How my comedy helped me is doing all those wacky comedy sketches freed me up. They just made me feel that I’m open and I’m fearless. I don’t worry about how I’m going to look or worry about how this is going to be perceived. I just go there. I just go where I need to go, and so I was able to take those skills and use them in this format, as well. To just go there and to be unencumbered by anything other than doing what it is I needed to do, which was to tell Audrey’s story.
AHHA: With the release of Pariah, the cast and crew are slowly writing a new chapter in film history. When I look at the trajectory of your career, from the 1980s to the present, you have observed and experienced first-hand the limited – yet growing – presence of female actors, writers, directors and producers in Hollywood. Examine your life and place your career within this context. What accomplishments are you proud of attaining?
Kim Wayans: You know, I could go on and on about the struggles of Black women, in particular in our industry. The roles are very limited. Not very plentiful. And it’s frustrating that here we are in the year 2012 and we still just don’t get the amount of work we need to be actresses who are working more than they are sitting home waiting on their next gig. What I try to do is occupy myself by being proactive. Instead of sitting around moaning and groaning about what’s not available, I try to create the stuff that I want to do and then find a way of expressing that. I wrote a one-woman show: [“A Handsome Woman Retreats”]. That was very successful, and I continue to do it. I’ve written children’s books. I have six children’s books on the market. I have several screenplays and different things that I’ve written.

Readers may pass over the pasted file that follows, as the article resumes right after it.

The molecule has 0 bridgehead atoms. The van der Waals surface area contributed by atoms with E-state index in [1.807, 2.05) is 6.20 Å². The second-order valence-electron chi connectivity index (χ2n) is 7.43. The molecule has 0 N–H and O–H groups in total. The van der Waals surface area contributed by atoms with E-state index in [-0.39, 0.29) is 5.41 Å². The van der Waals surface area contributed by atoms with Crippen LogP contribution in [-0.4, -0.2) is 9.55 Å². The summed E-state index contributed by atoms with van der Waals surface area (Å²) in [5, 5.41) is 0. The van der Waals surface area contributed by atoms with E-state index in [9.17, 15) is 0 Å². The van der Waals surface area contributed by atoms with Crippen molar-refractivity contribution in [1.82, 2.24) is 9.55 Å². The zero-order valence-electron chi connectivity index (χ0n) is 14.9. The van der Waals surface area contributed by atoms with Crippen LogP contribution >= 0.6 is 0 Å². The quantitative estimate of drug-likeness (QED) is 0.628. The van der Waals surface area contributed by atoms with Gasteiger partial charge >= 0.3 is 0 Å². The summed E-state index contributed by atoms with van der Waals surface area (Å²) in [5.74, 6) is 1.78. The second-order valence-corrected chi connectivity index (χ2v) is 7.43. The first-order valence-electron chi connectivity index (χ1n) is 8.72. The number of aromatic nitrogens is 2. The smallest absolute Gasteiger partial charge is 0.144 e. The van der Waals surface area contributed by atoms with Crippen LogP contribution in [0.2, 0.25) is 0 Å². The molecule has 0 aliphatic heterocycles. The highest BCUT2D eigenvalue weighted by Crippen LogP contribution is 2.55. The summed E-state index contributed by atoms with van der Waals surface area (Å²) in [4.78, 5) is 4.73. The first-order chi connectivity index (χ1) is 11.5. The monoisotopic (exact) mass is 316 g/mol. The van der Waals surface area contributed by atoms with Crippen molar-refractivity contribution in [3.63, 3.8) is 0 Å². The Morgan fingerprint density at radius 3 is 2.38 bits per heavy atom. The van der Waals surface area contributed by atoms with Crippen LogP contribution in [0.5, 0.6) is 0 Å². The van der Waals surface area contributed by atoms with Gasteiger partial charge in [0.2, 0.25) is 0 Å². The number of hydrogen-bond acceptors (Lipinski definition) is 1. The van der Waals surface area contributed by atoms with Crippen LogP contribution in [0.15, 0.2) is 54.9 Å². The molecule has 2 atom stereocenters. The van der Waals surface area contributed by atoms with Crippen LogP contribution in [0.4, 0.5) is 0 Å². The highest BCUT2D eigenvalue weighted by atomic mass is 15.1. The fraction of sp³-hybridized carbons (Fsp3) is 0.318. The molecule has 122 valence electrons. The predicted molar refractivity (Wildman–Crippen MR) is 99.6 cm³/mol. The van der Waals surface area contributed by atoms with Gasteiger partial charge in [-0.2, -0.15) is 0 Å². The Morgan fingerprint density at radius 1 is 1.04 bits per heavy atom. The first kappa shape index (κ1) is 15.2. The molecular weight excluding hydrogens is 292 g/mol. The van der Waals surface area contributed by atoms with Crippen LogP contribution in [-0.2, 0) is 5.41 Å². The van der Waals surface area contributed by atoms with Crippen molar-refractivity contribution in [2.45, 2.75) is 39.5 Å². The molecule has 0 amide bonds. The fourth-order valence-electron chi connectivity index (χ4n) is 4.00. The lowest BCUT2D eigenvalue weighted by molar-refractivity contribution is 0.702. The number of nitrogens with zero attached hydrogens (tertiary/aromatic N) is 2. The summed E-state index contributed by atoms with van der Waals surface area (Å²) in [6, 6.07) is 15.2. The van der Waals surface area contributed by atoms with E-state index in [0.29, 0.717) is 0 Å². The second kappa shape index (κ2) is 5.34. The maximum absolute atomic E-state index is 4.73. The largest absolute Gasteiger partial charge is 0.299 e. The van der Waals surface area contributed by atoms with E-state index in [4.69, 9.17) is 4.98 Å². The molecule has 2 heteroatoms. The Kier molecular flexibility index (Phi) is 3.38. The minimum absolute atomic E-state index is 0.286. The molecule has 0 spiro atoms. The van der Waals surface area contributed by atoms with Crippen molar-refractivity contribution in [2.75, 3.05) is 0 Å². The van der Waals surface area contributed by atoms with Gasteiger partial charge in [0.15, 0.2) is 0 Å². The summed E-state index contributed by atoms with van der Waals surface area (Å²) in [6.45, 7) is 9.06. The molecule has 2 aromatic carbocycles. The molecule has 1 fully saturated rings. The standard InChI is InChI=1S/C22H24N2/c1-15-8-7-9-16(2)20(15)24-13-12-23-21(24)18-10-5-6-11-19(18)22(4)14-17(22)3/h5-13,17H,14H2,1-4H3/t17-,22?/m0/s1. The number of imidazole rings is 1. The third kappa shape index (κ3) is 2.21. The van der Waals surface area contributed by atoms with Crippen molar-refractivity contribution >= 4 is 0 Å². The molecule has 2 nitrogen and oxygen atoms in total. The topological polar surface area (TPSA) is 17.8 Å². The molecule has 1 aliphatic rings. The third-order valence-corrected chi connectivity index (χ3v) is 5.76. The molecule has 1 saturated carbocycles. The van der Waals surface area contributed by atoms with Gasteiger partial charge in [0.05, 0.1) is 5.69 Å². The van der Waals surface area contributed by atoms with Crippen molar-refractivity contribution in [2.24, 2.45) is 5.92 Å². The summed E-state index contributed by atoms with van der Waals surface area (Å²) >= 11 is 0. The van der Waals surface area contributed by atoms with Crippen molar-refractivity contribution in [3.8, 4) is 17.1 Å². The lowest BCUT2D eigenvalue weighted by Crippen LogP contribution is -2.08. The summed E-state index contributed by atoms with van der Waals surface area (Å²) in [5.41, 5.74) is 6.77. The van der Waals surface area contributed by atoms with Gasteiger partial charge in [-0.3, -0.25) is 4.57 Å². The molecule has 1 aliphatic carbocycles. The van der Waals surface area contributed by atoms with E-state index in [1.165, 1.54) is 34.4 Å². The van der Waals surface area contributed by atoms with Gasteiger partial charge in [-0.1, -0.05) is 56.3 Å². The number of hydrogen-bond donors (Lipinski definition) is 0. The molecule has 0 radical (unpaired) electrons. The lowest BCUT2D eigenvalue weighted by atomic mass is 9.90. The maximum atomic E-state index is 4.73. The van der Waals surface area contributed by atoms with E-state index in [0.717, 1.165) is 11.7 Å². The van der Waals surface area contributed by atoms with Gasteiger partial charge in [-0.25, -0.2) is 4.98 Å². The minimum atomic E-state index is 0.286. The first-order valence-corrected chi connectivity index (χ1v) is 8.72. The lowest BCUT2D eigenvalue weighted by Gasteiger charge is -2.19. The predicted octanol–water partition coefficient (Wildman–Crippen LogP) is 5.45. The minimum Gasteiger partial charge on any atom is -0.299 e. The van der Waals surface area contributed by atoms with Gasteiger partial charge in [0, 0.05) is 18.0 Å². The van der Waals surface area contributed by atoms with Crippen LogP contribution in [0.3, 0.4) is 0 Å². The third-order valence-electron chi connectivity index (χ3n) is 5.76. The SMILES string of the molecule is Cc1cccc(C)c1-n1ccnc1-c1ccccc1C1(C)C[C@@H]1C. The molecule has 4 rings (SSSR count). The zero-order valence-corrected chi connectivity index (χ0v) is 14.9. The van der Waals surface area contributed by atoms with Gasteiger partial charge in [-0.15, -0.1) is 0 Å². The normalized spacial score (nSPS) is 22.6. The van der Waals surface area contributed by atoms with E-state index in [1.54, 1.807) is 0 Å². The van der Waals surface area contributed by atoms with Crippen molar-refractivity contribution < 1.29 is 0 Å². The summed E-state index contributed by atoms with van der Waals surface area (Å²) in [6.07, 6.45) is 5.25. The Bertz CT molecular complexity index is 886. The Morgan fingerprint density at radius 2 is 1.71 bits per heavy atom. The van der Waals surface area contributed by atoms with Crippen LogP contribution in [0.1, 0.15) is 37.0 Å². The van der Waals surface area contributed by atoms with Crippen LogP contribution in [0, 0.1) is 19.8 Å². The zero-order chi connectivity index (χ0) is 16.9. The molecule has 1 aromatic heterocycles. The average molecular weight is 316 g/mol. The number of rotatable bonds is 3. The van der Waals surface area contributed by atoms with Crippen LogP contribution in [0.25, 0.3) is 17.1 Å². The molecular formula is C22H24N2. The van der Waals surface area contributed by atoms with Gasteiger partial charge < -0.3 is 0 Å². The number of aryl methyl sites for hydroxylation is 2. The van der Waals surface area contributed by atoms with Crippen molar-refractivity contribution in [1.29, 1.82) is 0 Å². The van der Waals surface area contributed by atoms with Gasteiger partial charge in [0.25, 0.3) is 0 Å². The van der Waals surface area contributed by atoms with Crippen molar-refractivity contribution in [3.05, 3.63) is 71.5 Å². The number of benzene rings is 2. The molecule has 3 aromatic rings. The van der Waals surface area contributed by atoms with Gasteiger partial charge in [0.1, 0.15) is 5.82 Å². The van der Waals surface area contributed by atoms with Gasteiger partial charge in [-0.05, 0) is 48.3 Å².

Hopefully, I can just get to a place where people stop asking me: “You got anything?” [laughter] “Yeah, I got something!” [laughter continues] So, I just stay creative. I just stay occupied, and I choose to use my energy in positive, uplifting ways instead of sitting around getting bitter and all twisted lips because the role, the work is just not there. The latest thing that we’re shopping around now is a pilot for a TV series called “Growing Up Wayans.” I wrote it with my husband and my brother is executive producer. It’s a really wonderful sitcom that is inspired by our upbringing, and it’s told from my mom’s point of view of what it was like to raise a large family in a New York City housing development, struggling and determined to give your children the tools that they need to lead successful lives. So, it’s a great family show that’s full of heart and full of laughter. We’re shopping around different networks and cable stations and trying to get it popping. So, I stay proactive.
AHHA: As a member of large, well-known family, your comedic roots run deep. It is obvious and apparent that your humor and talent have been nurtured – as a bonafide “Wayans” – but that much of it is innate as well. What attribute of your character would be missing if you had grown up in a different environment? What trait to you directly credit to being a part of this family?
Kim Wayans: I think my openness. The amount of love that I have in my heart. I have so much love in my heart because I’ve always had so much experience working my heart muscle, loving all my wonderful brothers and sisters and my mom and dad. It’s like a training ground for opening your heart and to being generous and to being loving. You know, you have to share. When you have that many brothers and sisters, and you don’t have much in terms of financial means and material things, you have to learn how to share. So I think that, like I said, my generosity and my openheartedness and the amount of love that I have are all directly related to the family that I grew up in.
AHHA: Reflecting upon the Pariah experience, how has it helped you evolve?
Kim Wayans: You know, when you think of a film, you think of something that has the quality of a classic. Something that can just go on and on. Ten years from now, people can watch this film and still be affected by it and still be transformed by it. And this kind of film, because of its universality of theme and all the beautiful elements of this project, make it something that’s going to stand the test of time.